This is the final installment of my multi-part article on planning the perfect family reunion. In this series I take you through all the things you will need to know to pull off a rewarding and fun family reunion.
Your reunion has been a huge success. Games were played, stories told, great food enjoyed—all while strengthening family ties and enriching your understanding of family history.
But you’re not done yet! The mark of a great family reunion is that guests are asking when the next event will be before the current one ends. Here are some ways to channel that energy in the planning of the next event.
A formal close to the reunion gives you the platform for thanking your guests and engaging them in planning the next get together. Beyond thanking your guests for making the effort to attend, it is especially important to give special notice to those who helped organize and prepare the event or played special roles during the event, such as entertaining the children.
Everyone loves recognition and giving it freely and sincerely will go a long way to influence people to sign up as volunteers next time. Your closing ceremony may include an “awards” ceremony with certificates or simple little league style trophies for “master chef”, “family paparazzi” or even “most patient” and “least grumpy”.
And a special note to those attending a reunion organized by someone in your family: it is important that at some point you grab the microphone and make sure they are amply appreciated with your kind words, and ideally, a gift of some sort. Organizing a successful reunion is hard work; it would be terrible if it were also a thankless one.
While guests are feeling good and appreciative of all the work that went into pulling off the event, it is the perfect time to determine who will take on the next one. There are many ways to do this—from simply asking for volunteers to holding a formal ballot. Regardless of how the primary organizer is chosen, make sure guests understand it’s a team effort and that many people will be expected to play a role in supporting the next organizer.
The options for parting gifts are endless—from t-shirts to bumper stickers to the ubiquitous foam finger (“The Smith family is No 1!”), but you should consider providing your guests some more meaningful keepsakes that can actually serve to strengthen family connections.
A memory stick with family photos makes a phenomenal gift. In addition to uploading all the digital photographs taken at the event itself so that guests have an immediate collection of memories, you could also include existing family photos. Depending on how many historical family photos you have and the storage capacity of the stick, you could potentially outfit each attendee with a complete archive of precious and important family photos. For larger reunions you might find it cost-effective to buy the stick in bulk and have it customized to match the color and design of your reunion theme.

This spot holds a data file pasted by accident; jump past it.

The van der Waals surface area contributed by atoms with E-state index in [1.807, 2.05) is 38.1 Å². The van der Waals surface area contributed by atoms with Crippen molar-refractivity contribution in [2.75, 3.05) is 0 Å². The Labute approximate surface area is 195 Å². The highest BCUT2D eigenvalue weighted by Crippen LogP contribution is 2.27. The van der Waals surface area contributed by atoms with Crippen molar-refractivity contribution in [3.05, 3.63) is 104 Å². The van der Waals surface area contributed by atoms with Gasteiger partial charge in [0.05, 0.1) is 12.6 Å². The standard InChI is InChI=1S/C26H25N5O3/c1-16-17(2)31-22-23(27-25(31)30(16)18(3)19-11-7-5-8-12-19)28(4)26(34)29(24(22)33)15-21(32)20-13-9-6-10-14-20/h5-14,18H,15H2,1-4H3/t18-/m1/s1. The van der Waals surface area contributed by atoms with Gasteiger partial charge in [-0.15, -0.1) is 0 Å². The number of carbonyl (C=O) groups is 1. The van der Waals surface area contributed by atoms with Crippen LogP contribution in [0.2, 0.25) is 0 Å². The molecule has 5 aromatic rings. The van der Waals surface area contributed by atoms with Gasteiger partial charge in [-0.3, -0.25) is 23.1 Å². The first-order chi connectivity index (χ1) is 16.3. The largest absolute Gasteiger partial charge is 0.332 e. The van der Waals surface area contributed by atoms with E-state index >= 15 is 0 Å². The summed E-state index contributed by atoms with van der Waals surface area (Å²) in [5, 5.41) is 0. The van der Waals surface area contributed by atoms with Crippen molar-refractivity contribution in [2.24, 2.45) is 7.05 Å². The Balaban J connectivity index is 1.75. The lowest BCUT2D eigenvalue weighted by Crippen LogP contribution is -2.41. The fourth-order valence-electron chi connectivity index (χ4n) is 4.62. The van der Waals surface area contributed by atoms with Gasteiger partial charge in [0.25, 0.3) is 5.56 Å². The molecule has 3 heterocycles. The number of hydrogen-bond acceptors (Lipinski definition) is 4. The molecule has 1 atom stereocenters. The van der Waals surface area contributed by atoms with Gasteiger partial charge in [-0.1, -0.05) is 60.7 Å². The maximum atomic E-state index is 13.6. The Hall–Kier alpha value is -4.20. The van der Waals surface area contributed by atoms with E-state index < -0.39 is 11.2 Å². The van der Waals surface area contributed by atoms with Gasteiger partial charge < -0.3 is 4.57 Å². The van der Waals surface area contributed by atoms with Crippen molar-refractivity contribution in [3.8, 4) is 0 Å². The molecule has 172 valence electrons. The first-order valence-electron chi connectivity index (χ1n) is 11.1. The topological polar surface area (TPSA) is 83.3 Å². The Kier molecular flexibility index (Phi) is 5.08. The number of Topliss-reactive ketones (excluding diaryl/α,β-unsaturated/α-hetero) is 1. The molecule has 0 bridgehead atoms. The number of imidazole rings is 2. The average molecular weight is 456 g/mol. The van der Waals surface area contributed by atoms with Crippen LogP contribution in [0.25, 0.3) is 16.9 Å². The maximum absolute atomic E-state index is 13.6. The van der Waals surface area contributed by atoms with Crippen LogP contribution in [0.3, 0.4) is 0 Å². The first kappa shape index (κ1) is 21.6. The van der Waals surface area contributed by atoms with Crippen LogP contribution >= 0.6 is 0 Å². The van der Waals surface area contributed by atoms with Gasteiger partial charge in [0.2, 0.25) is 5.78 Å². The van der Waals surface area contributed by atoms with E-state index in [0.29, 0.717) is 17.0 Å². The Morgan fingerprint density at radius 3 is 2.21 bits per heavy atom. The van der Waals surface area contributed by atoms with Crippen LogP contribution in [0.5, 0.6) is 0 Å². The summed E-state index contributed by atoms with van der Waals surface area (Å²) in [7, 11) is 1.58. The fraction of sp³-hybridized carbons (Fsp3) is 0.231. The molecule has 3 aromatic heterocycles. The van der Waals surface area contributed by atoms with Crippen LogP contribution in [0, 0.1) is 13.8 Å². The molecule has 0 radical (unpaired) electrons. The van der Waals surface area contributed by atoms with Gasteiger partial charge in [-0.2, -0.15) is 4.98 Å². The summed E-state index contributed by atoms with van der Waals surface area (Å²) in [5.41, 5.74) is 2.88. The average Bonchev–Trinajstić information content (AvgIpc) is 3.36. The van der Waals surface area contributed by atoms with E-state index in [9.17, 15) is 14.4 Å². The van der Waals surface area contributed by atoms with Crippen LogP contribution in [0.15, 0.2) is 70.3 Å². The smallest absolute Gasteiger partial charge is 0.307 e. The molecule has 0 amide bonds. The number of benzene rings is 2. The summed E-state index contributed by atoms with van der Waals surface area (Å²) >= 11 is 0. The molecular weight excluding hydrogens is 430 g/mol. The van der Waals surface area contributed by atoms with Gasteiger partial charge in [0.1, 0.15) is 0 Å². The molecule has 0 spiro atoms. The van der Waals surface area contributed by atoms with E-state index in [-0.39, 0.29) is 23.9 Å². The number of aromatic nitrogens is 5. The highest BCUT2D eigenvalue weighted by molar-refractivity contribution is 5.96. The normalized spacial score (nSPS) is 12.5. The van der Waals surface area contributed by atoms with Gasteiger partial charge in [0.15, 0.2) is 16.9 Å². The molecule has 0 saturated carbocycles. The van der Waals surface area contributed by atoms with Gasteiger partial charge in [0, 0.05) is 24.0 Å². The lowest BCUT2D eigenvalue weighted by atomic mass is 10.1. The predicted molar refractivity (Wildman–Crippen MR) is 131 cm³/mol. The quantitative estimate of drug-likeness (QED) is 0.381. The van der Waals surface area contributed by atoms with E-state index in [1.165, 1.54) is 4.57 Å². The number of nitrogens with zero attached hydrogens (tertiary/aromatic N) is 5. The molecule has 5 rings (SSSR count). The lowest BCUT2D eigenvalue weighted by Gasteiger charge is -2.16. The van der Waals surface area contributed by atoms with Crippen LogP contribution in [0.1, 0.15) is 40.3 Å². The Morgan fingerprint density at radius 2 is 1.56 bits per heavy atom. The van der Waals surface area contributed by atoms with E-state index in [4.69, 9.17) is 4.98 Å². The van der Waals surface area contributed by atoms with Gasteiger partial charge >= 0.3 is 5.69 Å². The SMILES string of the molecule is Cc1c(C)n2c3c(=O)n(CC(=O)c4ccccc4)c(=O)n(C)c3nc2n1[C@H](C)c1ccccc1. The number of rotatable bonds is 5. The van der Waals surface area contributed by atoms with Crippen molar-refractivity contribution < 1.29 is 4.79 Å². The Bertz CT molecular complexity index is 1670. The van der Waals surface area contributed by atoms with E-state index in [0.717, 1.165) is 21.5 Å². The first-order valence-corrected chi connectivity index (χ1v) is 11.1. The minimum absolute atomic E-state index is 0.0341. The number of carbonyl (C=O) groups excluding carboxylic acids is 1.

A family directory makes for another meaningful and eminently useful gift. Imagine how appreciative guests will be to receive a directory that makes available all known family contact information, as well as key dates such as birthdays and anniversaries. Like the family photos, you can rest assured that much of this is information that people simply don’t have, or don’t have easily accessible.
While the directory could be a simple electronic file (saved on the memory stick, in fact), a hardcopy format such as can be created at Blurb.com or Shutterfly.com or any number of Internet sites allows you to create a memorable keepsake. Your directory may include an entry for each person, with photos, key dates, fun facts and any other information you think would interest your guests. The usefulness of the directory depends on the completeness and accuracy of the information, of course, so you should think of this as its very own research project—gathered systematically through a questionnaire well before the event.
One of the compelling aspects of this family directory is that it will definitely increase the odds of family members reaching out to each other, and isn’t that what the reunion is all about in the first place?
Even after the final guest has left and the hotel bill has been paid, there is still one very important task to be completed. To make sure that your reunions continue to improve and are responsive to the needs and preferences of your family, you should collect formal feedback. While you could gather this informational informally by simply chatting with attendees, you will receive much more comprehensive and useful input if you use a simple feedback form.
- Did you enjoy the reunion?
- What did you like best? What did you like least?
- How did you feel about the location, the accommodations, the food?
- If you could change one thing about the reunion, what would it be?
- If you were organizing the reunion, what would you do differently?
- What ideas would you offer for next year’s reunions?
The important point is to give all attendees an opportunity to provide their feedback. You won’t be able to please all family all the time, but if you sincerely ask for feedback and carefully consider it, improving things where you can, your reunion will evolve and grow over the years to a family event people would not think of missing.
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